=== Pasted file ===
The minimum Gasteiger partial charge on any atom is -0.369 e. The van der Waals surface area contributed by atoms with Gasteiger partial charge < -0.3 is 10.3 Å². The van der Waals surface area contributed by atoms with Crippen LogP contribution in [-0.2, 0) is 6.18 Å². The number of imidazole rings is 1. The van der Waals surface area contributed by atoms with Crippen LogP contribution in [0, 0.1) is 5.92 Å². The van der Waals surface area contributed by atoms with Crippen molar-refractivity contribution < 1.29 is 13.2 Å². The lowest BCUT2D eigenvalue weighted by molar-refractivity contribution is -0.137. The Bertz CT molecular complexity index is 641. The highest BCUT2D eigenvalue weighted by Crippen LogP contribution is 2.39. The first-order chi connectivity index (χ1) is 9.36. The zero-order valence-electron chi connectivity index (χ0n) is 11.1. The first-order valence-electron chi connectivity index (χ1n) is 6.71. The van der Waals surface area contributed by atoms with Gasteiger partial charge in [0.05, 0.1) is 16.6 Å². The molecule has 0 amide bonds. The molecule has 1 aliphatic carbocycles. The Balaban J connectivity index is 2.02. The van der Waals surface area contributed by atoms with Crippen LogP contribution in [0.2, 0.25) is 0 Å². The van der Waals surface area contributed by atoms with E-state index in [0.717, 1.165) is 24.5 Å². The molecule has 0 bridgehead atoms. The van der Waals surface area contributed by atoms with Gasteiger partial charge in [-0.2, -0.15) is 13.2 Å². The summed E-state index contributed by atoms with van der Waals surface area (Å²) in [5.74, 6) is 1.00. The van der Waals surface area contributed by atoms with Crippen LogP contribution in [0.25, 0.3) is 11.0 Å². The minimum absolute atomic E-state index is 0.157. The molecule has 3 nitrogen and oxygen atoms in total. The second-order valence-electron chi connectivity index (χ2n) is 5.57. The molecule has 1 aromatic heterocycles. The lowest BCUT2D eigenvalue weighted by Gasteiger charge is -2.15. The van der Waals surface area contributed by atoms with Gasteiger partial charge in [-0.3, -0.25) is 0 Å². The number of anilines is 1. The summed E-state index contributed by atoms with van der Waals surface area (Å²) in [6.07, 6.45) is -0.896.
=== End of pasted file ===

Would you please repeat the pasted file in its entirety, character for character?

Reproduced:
The minimum Gasteiger partial charge on any atom is -0.369 e. The van der Waals surface area contributed by atoms with Gasteiger partial charge < -0.3 is 10.3 Å². The van der Waals surface area contributed by atoms with Crippen LogP contribution in [-0.2, 0) is 6.18 Å². The number of imidazole rings is 1. The van der Waals surface area contributed by atoms with Crippen LogP contribution in [0, 0.1) is 5.92 Å². The van der Waals surface area contributed by atoms with Crippen molar-refractivity contribution < 1.29 is 13.2 Å². The lowest BCUT2D eigenvalue weighted by molar-refractivity contribution is -0.137. The Bertz CT molecular complexity index is 641. The highest BCUT2D eigenvalue weighted by Crippen LogP contribution is 2.39. The first-order chi connectivity index (χ1) is 9.36. The zero-order valence-electron chi connectivity index (χ0n) is 11.1. The first-order valence-electron chi connectivity index (χ1n) is 6.71. The van der Waals surface area contributed by atoms with Gasteiger partial charge in [0.05, 0.1) is 16.6 Å². The molecule has 0 amide bonds. The molecule has 1 aliphatic carbocycles. The Balaban J connectivity index is 2.02. The van der Waals surface area contributed by atoms with Crippen LogP contribution in [0.2, 0.25) is 0 Å². The van der Waals surface area contributed by atoms with E-state index in [0.717, 1.165) is 24.5 Å². The molecule has 0 bridgehead atoms. The van der Waals surface area contributed by atoms with Gasteiger partial charge in [-0.2, -0.15) is 13.2 Å². The summed E-state index contributed by atoms with van der Waals surface area (Å²) in [5.74, 6) is 1.00. The van der Waals surface area contributed by atoms with Crippen LogP contribution in [0.25, 0.3) is 11.0 Å². The minimum absolute atomic E-state index is 0.157. The molecule has 3 nitrogen and oxygen atoms in total. The second-order valence-electron chi connectivity index (χ2n) is 5.57. The molecule has 1 aromatic heterocycles. The lowest BCUT2D eigenvalue weighted by Gasteiger charge is -2.15. The van der Waals surface area contributed by atoms with Gasteiger partial charge in [-0.3, -0.25) is 0 Å². The number of anilines is 1. The summed E-state index contributed by atoms with van der Waals surface area (Å²) in [6.07, 6.45) is -0.896.